Pope Francis addresses participants from a meeting commemorating the 50th anniversary of the death of Cardinal Augustin Bea.
Cardinal Augustin Bea was the first President of the Pontifical Council for Promoting Christian Unity and worked tirelessly in the field of ecumenical and interreligious dialogue.
To mark the 50th anniversary of the Cardinal’s death, the Cardinal Bea Centre for Judaic Studies in collaboration with the Pontifical Council for Promoting Christian Unity, the Pontifical Biblical Institute and the Center for the Study of Christianity in the Hebrew University of Jerusalem, have been holding a series of scholarly lectures.
Addressing participants on Thursday, Pope Francis called Cardinal Bea, “an outstanding figure,” who should not only be remembered for what he did, but also the way he did it. “He remains,” the Pope said, “a model and a source of inspiration for ecumenical and interreligious dialogue, and in an eminent way for the “intra-familial” dialogue with Judaism.” Pope Francis recalled that Nahum Goldmann, then President of the World Jewish Congress, used three words to describe Bea: ‘understanding, good and courageous.’
Love and respect, primary principles of dialogue
The Pope said that, “Cardinal Bea was convinced that love and respect are the primary principles of dialogue.” But the Pontiff also noted that the Cardinal did not always have it easy and “faced a number of obstacles in his efforts on behalf of dialogue.”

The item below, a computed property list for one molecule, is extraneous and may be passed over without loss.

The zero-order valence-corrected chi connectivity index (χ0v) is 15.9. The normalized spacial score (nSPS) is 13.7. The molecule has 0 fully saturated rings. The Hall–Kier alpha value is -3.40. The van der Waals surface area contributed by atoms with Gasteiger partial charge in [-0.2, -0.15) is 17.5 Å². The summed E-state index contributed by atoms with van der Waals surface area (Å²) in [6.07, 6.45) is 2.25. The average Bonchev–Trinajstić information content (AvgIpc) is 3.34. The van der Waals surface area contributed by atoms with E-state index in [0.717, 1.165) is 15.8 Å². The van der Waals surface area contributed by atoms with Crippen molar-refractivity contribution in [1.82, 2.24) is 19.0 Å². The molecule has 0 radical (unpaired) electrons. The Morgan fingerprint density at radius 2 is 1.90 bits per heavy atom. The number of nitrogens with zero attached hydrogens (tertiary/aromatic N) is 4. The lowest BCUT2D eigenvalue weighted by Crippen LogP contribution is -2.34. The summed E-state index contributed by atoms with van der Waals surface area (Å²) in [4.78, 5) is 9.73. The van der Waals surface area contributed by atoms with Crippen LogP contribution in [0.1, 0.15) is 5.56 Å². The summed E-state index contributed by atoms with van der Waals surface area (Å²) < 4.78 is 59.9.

“Although accused and maligned” commented the Pope, “he moved forward with the perseverance of one who never stops loving. When told that the times were not ripe for what the then Secretariat for Promoting Christian Unity was proposing, he responded spiritedly: ‘Then we have to make them ripe’.”
Pope Francis continued, “neither an optimist nor a pessimist, he was a realist about the future of unity: on the one hand, conscious of the difficulties, on the other convinced of the need to respond to the heartfelt desire of the Lord that his disciples be ‘one’.”
“As Cardinal Bea put it,” emphasised Pope Francis, ‘the Council should not be a goal but rather a point of departure’.” The Pope underlined that, “dialogue calls for hearing two voices, and the witness of Jewish and Catholic instructors who teach together is worth more than many speeches.”
Pass beyond boundaries
“Up to now,” he pointed out, “Jewish-Christian dialogue has often taken place in settings for the most part reserved to specialists.” The Pope then added that, “friendship and dialogue between Jews and Christians need to pass beyond the boundaries of the scientific community. It would be wonderful, for example, if in the same city rabbis and parish priests could work, together with their respective communities, in service to those in need and by promoting paths of peace and dialogue with all.”
Pope Francis concluded by expressing the hope that this commemoration of the person and work of Cardinal Bea would be a stimulus to strengthening the irreversible commitment to the quest for unity between Christians, and to promoting in concrete ways renewed Jewish, Christian friendship.
With thanks to Vatican News and Lydia O’Kane, where this article originally appeared.